Despite the government’s attempt to block Egyptian protesters from accessing the Internet, revolutionary momentum in Egypt was unstoppable. As a matter of fact, Facebook and Twitter were largely used by protesters not only in Egypt and Tunisia, but also in other Arab countries, like Libya, Yemen, Algeria, and Iran among other Arab nations. Protesters used this mean of communication, because it was safer and more confidential mean of communication, as compared to making phone calls, or sending text messages.

In Tunisia, Ben Ali’s government attempted to stop the protests through violence, and conducting reforms in the last minute. Later the military forces of Tunisia intervened against the security forces that were loyal to the government. This contributed to the resignation of Ben Ali. Because of the success of the protesters in Tunisia, activists and opposition groups in Egypt planned a demonstration in January 25, 2011, which was the National Police Day. The citizens in Egypt participated in demonstrations in order to protest against abuse by the police.

As it happened in Tunisia, the demonstrations in Egypt emerged due to the same frustrations, such as corruption, high levels of unemployment, and lack of political freedoms. The protests in Egypt were well-planned through the social media, such as blogging, social media, and video sharing to encourage people to protest. In Egypt, there was the sequence of demonstrations involving civil resistance, prohibited by the government of Egypt. This series of protests had continued for several weeks, but later spread to various main cities in the country.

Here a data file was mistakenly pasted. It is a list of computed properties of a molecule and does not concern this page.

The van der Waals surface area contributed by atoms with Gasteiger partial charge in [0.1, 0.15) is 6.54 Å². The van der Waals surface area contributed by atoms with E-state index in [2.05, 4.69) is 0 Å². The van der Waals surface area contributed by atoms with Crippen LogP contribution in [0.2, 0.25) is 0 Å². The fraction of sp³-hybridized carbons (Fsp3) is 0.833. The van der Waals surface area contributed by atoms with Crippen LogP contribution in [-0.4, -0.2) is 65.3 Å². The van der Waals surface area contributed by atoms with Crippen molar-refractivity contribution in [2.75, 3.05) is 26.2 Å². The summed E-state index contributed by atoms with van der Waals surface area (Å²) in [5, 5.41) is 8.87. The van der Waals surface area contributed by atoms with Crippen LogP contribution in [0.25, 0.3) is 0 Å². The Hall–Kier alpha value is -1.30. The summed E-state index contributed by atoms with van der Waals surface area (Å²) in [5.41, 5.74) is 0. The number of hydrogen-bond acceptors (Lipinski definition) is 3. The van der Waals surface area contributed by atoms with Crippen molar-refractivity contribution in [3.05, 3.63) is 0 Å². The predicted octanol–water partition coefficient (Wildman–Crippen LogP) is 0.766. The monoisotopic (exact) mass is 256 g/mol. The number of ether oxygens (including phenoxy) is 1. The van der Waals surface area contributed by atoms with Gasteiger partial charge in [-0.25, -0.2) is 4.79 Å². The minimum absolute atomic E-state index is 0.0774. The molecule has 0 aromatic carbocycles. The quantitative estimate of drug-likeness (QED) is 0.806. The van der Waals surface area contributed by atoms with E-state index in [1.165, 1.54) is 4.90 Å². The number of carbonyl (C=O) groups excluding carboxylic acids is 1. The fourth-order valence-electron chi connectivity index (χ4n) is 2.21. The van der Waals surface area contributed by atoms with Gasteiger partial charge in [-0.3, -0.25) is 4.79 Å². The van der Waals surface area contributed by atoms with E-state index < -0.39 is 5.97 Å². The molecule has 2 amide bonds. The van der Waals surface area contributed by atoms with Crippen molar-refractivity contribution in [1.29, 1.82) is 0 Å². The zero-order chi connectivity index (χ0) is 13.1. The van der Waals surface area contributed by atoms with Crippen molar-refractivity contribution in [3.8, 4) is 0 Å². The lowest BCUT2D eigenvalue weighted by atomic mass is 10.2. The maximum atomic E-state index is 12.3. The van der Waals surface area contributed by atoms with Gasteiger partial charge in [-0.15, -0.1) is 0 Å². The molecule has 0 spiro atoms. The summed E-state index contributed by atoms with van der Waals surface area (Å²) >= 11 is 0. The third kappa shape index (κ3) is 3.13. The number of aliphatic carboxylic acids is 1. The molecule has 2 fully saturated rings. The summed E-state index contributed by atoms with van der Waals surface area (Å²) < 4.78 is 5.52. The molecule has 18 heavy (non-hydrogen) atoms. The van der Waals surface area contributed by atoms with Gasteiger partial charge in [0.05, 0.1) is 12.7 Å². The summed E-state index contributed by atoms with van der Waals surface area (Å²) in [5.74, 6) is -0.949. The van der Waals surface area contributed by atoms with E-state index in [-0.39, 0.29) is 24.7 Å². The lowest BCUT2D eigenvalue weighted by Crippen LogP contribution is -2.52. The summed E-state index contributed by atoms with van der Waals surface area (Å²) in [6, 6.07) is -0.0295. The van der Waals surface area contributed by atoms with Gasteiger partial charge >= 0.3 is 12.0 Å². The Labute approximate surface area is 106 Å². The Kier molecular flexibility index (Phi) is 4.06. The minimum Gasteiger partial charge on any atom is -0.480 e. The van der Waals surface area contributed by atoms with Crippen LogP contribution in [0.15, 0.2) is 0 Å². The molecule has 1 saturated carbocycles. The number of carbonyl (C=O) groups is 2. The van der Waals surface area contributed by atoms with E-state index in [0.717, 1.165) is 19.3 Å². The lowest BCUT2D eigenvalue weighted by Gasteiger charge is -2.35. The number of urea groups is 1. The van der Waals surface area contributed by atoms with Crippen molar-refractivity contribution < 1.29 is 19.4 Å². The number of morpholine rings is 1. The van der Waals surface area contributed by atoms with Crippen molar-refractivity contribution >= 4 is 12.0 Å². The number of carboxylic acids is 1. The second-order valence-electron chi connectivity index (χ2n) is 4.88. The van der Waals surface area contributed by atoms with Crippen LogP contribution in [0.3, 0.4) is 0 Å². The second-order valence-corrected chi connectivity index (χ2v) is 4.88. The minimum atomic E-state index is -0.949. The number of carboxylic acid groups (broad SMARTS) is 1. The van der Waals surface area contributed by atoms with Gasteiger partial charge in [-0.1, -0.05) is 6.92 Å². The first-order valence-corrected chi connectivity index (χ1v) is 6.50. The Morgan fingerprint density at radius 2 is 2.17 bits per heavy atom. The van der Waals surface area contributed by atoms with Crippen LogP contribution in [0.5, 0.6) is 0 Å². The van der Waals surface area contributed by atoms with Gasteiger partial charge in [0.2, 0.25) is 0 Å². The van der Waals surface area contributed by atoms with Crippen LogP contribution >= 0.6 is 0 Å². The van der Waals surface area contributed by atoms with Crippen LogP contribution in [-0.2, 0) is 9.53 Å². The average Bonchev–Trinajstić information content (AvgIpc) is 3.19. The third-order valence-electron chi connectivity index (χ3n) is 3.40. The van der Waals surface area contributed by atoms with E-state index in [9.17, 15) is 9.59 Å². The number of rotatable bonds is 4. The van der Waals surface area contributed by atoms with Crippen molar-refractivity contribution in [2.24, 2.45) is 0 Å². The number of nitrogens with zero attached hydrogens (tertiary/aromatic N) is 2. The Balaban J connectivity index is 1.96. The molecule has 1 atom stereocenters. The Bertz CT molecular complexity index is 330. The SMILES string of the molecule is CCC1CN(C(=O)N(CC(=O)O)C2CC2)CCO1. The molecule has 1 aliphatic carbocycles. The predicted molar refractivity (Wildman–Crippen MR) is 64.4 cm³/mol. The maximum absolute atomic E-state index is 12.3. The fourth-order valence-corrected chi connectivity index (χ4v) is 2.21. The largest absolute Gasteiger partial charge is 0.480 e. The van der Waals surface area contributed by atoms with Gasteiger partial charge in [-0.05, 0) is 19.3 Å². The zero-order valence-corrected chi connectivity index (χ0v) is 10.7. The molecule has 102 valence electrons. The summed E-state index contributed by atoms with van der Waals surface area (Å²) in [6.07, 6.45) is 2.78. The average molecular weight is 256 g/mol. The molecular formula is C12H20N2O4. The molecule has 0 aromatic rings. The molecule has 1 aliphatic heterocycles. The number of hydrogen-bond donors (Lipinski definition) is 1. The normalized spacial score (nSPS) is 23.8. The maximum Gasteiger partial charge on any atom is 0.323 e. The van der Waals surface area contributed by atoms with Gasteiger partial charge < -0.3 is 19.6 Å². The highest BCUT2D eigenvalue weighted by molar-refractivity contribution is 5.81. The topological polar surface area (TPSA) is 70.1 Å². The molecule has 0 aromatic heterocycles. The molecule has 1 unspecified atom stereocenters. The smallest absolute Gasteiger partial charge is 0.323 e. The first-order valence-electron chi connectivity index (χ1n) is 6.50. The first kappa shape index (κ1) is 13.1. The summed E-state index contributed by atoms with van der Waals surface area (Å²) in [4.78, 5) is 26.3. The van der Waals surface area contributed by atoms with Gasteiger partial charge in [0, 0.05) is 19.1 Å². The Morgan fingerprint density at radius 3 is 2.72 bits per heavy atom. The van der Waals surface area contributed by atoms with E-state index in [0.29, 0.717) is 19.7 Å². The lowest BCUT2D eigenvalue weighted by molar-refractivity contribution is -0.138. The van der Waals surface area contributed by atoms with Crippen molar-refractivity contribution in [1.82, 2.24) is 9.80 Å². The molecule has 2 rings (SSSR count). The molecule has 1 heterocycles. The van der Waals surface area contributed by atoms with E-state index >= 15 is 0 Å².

The spread of these protests to the major cities in Egypt resulted to violence since the protesters in the cities clashed with the police forces loyal to the President Hosni Mubarak. Although the loyal police forces tried to stop the demonstrations in the cities of Egypt, it reached a point when the military forces supported the protesters, and refused to fire upon the people protesting, most notably, in a place called Tahrir Square, where the demonstrating citizens camped out in a civil resistance. This obliged Hosni Mubarak to resign his power in February 2011.

By cutting off the Internet, and other wireless services in Egypt during the time of overwhelming protests in the streets of Egypt, Hosni Mubarak betrayed his own fear that Twitter, Facebook, laptops, and smart phones could empower people who opposed his government; he displayed his weakness across the globe and overthrow his government. The main reason that made Hosni Mubarak cut down Internet was the fact that he was aware of the role that the Internet and the wireless services played in Tunisian revolution, which toppled Ben Ali’s government, who went on exile after the protests became irresistible.